Courtesy of PayAsia
Surface area:1 thousand sq km
Official languages:Â Malay; Chinese (Mandarin); Tamil; English
Population:Â 5.618 million (2015)
Exchange rate:Â A$1 = S$1.06 (Mar 2015)
Singapore today enjoys a per capita GDP higher than that of most developed countries. The economy relies heavily on exports, particularly in consumer electronics, information technology products and on a growing financial services sector.
As an individual, working in Singapore can be a highly rewarding experience, an opportunity to live in Asia with an extremely high standard of living, high earning rates and paying very low rates of income tax!
To start an international company in Singapore requires Singapore Government permits and adherence to local payroll regulations. Companies need to educate themselves regarding clauses included in employment contracts and statutory requirements such as;
Central Provident Fund (CPF) (Similar to Australian version of Superannuation) is a compulsory comprehensive savings plan which is designed to fund retirement, housing and healthcare of local Singaporeans. This needs to be paid for all local employees recruited by a Singapore entity. The rates of CPF differ based on whether a person is first, second or third year permanent resident or a citizen.
The standard rate of CPF currently stands at 17 per cent on total wages for the employer and 20 per cent on total wages for the employeeâ€™s contribution.
These are four self-help groups as part of a community building exercise for the respective communities. Contributions vary for each. Muslim contribution is compulsory whilst the rest are voluntary.
Mosque Building and MENDAKI Fund (MBMF)
All working Muslim Singapore Citizens, Singapore Permanent Residents and foreigners are required to contribute to the MBMF according to wage levels.
Chinese Development Assistance Council (CDAC)
From 1 September 1992, all working Chinese Singapore Citizens and Permanent Residents should contribute monthly to the CDAC Fund according to the wage level drawn by the employee.
Eurasian Community Fund (ECF)
All employees belonging to the Eurasian Community (Singapore citizens and permanent residents) may contribute monthly to the Eurasian Community Fund according to their wage levels.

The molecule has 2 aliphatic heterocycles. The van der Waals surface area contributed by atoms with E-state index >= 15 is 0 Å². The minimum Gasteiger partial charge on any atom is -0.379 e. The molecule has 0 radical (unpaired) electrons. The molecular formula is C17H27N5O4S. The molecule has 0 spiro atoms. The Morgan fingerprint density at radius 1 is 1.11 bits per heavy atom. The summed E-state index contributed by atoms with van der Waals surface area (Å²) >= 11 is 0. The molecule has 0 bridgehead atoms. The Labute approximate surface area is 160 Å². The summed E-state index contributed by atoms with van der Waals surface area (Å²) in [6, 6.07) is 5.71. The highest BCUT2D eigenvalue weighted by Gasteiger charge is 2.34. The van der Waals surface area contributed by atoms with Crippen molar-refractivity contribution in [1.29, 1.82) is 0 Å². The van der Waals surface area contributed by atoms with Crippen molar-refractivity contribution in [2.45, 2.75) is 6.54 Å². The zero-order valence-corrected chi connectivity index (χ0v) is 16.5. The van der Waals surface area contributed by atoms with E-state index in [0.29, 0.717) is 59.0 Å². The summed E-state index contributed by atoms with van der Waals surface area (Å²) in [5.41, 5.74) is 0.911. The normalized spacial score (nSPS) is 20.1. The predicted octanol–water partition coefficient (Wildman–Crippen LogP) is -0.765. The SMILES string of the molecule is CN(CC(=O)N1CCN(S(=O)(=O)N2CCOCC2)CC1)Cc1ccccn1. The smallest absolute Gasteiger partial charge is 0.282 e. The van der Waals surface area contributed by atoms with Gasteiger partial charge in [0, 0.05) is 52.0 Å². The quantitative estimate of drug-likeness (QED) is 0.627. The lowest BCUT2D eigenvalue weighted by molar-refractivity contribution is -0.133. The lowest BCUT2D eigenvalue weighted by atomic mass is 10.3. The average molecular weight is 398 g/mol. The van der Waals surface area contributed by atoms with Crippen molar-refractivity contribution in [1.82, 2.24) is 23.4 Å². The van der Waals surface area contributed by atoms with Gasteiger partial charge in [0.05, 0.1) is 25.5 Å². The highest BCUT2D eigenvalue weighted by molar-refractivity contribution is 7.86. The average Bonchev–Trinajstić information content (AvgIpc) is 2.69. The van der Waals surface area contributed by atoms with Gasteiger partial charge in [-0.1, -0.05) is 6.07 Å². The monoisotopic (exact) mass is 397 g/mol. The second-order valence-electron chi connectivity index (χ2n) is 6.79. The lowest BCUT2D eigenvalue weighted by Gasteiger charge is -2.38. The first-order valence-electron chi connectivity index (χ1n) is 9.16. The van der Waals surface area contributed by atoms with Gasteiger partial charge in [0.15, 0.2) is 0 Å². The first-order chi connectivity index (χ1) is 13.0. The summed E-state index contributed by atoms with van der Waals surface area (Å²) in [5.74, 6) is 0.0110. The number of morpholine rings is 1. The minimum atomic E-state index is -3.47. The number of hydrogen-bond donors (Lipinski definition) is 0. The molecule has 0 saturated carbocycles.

Singapore Indian Development Association (SINDA) Fund
All employees belonging to the Indian Community need to contribute monthly to the SINDA Fund according to their wage levels.
Skills Development Levy (SDL)
This is mandatory. Employers have to contribute for all up to the first $4,500 of gross monthly remuneration at a levy rate of 0.25%, subject to a minimum of $2, whichever is higher.
This is a cumbersome area of payroll. Different tax rates apply to residents and non-resident individuals. The extent of your tax liability will depend on your tax residency status.
No withholding tax is applicable.No deduction of â€œtax at sourceâ€ is required in Singapore.Personal taxation is the sole responsibility of the employee.As an employer, you must prepare Form IR8A for all your employees (who are employed in Singapore) by 1st Mar each year. An IR8A is an annual return summarising all monies paid to an employee. An employee should also declare this amount and pay taxes.An alternate to providing a Form IR8A is to be part of Auto-Inclusion Scheme for Employment Income (AIS). Under this scheme, employers submit their employeesâ€™ income information to IRAS electronically. You need a minimum of 14 employees to take part in this scheme.
TAX RATES FOR RESIDENT INDIVIDUALS
FROM YA 2012 TO YA 2016
For YA 2015, a personal income tax rebate of 50% of net tax payable, up to maximum of $1,000 is granted.
Foreign and Permanent Resident employees
Tax Clearance is a process of ensuring that your non-citizen foreign employee pays all his taxes when he ceases employment with you in Singapore or plans to leave Singapore for more than three months.
You must seek tax clearance by filing Form IR21 at least one month before the non-citizen employee:
Ceases to work for you in Singapore; orIs on overseas posting; orLeaves Singapore for any period exceeding three months.
If you are unable to give 1 monthâ€™s notice, please state your reasons when you file the Form IR21. Unless the Controller accepts a shorter notice, employers who do not comply may be liable to a fine up to S$1,000Â .
– See more at: http://www.austpayroll.com.au/announcements/country-fact-sheet-singapore?inf_contact_key=33daeda4e5689fb355d9f7494b1a43cddcfadcf244b3bc9dae3c67ac38c3065c#sthash.OdR8s93u.dpuf